'Campus Clash' event brings discussions on First Amendment, conservatism to Rutgers
Turning Point USA founder and leader Charlie Kirk and conservative activist Candace Owens came to Rutgers Monday afternoon to talk about free speech and conservative activism on college campuses.
The Rutgers Conservative Union (RCU) hosted the event. Brandon Chesner, a School of Arts and Sciences junior and member of RCU said the group reached out to Kirk in April because it thought he had good ideas, a good way of delivering them and his ideals aligned well with RCU.
Once introduced, Kirk showed off his new sneakers, Kanye West’s Yeezys. He said they were given to him at the White House before Kanye’s famous Oct. 11 Oval Office meeting with President Donald J. Trump.
"(Kanye) says ‘Charlie, I’m not feeling the energy from those shoes,’” Kirk said to the crowd. “And so, he asked me, ‘What size are you?’ I said, 'Size 12,' he said, ‘Oh great.’ So he takes off his shoes, so these are Kanye West’s shoes.”
Kirk then transitioned to the issues, first saying Supreme Court Justice Brett Kavanaugh's hearings and confirmation will go down as an inflection point similar in size to the O.J. Simpson trial 20 years ago. He said the hearings will go down as a singular moment in the #MeToo movement, which he believes will ultimately backfire for the Democrats.
He said if Kavanaugh was not confirmed by the Senate, it would have derailed the presumption of “innocent until proven guilty” in America.
What the American conservative movement values, Kirk said, is first a meritocracy.
He described the three main values of Turning Point USA, which he said are that America is the greatest country in the world, that the Constitution is the greatest political document written and that free-market capitalism is the greatest economic system.
“America is the only major country in the world where your national identity is not based on skin, not based on religion and is not based on ethnic heritage,” Kirk said.
For example, he said, Owen’s grandfather began as a sharecropper and she, a few generations later, has made it to the middle class.
Second, he said, Turning Point values the Constitution. Written by the founders of the country, he said it is the first time in history that the elites willingly gave up their power to the people.
“The Constitution, it’s important to remember, they’re not rules for us, they’re actually rules for government,” Kirk said.
He said he thinks the First Amendment in particular is currently under attack in America, and that if people stop talking it will have negative consequences.
Owens talked about identity politics and said she thinks it is being used to divide people.
She talked about certain things she has said having been labeled as hate speech, and said she disagreed with that label.
“... Me coming on a college campus and saying to minority communities that ‘I believe in them,’ that they can do it without government handouts, to help them understand that we've been trapped by the idea that we are permanently victims, why wouldn’t they want that idea to get out?” she said.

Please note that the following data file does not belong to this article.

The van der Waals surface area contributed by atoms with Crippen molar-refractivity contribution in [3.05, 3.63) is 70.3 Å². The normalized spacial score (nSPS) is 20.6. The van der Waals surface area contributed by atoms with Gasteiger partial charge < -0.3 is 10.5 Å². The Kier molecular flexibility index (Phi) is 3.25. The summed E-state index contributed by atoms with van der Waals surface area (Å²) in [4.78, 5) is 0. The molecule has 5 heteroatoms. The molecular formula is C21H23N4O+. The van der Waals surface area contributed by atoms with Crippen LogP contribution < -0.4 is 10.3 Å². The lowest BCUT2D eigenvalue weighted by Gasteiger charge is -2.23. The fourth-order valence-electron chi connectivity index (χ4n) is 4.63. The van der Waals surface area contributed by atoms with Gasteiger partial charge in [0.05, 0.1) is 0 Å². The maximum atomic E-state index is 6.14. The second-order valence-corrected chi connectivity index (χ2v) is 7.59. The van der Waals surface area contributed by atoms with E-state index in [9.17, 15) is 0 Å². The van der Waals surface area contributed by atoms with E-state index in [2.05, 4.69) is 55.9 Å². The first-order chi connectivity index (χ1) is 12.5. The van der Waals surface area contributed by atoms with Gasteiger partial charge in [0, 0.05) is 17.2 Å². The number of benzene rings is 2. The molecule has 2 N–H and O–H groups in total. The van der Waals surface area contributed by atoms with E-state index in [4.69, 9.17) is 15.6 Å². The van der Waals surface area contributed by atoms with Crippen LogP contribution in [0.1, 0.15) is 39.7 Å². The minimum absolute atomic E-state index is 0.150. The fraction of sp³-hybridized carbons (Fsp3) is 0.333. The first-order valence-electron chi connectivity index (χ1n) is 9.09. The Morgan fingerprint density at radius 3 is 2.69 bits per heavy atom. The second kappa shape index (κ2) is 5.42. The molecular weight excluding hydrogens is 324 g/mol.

Owens said she thinks politicians push certain narratives to divide the public and alarm potential voters, especially during election seasons.
Chesner said their conversations on issues with identity politics stood out to him.
“They touch on why that is an issue and why you need to define yourself, do your own research and think on your own rather than take what even professors say at face value,” he said. “Just because someone is in a position of power doesn’t mean you have to listen to them, you owe it to yourself and you owe it to the country to do your own research and fact check on your own.”
The final value that the duo discussed was that they consider free-market capitalism to be the greatest economic system in the world.
“In a free-market system, just because someone gets rich, does not mean someone gets poor,” Kirk said.
He said that when wealth is created, its not a zero sum game, and used “thank you, thank you” exchanges at Starbucks as an example, where both parties benefit from the transaction.
At this point in history there are less people living in global poverty than at any other time, he said, which capitalism has played a role in.
After their speech, Kirk and Owens took questions from students and community members in the audience, both those who agreed and disagreed, ranging from a professor watchlist started by Turning Point USA, to their opinions on affirmative action and healthcare in America.
Kirk’s organization is a 501(c)(3) non-profit founded in 2012. It has a presence on more than 1,300 college campuses and high schools across the country, and is the largest and fastest growing youth organization in the United States, according to its website.
Chesner said conversations like these are important around election time, when more political dialogues start happening.
“The closer we get to an election, the more political dialogue opens up and it seems like a happy coincidence that he was able to give such an empowering speech to young conservatives at this point in time, and hopefully it inspires a few people who weren't planning on getting out to vote to actually go and vote,” he said.
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